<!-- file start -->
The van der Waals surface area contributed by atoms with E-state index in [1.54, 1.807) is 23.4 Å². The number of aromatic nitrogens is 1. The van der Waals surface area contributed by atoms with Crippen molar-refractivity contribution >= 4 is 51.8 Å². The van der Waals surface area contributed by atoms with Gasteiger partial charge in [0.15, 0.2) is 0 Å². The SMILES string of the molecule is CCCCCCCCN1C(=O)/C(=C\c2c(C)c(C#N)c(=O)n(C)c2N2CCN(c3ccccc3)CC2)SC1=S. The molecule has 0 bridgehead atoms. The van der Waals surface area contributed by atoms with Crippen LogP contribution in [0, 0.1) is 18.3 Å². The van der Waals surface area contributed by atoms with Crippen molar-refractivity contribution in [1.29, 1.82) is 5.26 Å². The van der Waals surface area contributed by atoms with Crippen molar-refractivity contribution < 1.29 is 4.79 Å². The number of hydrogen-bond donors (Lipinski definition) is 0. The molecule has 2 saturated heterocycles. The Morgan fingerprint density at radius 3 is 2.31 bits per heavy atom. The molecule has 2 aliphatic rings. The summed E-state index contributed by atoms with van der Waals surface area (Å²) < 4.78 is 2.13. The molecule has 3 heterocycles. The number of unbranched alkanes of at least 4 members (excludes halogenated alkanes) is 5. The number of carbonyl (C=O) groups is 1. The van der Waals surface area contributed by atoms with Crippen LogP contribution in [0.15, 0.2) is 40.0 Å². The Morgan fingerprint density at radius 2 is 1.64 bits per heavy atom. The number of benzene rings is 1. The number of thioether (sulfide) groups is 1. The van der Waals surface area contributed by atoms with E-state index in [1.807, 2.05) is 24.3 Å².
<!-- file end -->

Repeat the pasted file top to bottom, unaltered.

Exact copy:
The van der Waals surface area contributed by atoms with E-state index in [1.54, 1.807) is 23.4 Å². The number of aromatic nitrogens is 1. The van der Waals surface area contributed by atoms with Crippen molar-refractivity contribution >= 4 is 51.8 Å². The van der Waals surface area contributed by atoms with Gasteiger partial charge in [0.15, 0.2) is 0 Å². The SMILES string of the molecule is CCCCCCCCN1C(=O)/C(=C\c2c(C)c(C#N)c(=O)n(C)c2N2CCN(c3ccccc3)CC2)SC1=S. The molecule has 0 bridgehead atoms. The van der Waals surface area contributed by atoms with Crippen LogP contribution in [0, 0.1) is 18.3 Å². The van der Waals surface area contributed by atoms with Crippen molar-refractivity contribution in [1.29, 1.82) is 5.26 Å². The van der Waals surface area contributed by atoms with Crippen molar-refractivity contribution < 1.29 is 4.79 Å². The number of hydrogen-bond donors (Lipinski definition) is 0. The molecule has 2 saturated heterocycles. The Morgan fingerprint density at radius 3 is 2.31 bits per heavy atom. The molecule has 2 aliphatic rings. The summed E-state index contributed by atoms with van der Waals surface area (Å²) < 4.78 is 2.13. The molecule has 3 heterocycles. The number of unbranched alkanes of at least 4 members (excludes halogenated alkanes) is 5. The number of carbonyl (C=O) groups is 1. The van der Waals surface area contributed by atoms with Crippen LogP contribution in [0.15, 0.2) is 40.0 Å². The Morgan fingerprint density at radius 2 is 1.64 bits per heavy atom. The number of benzene rings is 1. The number of thioether (sulfide) groups is 1. The van der Waals surface area contributed by atoms with E-state index in [1.807, 2.05) is 24.3 Å².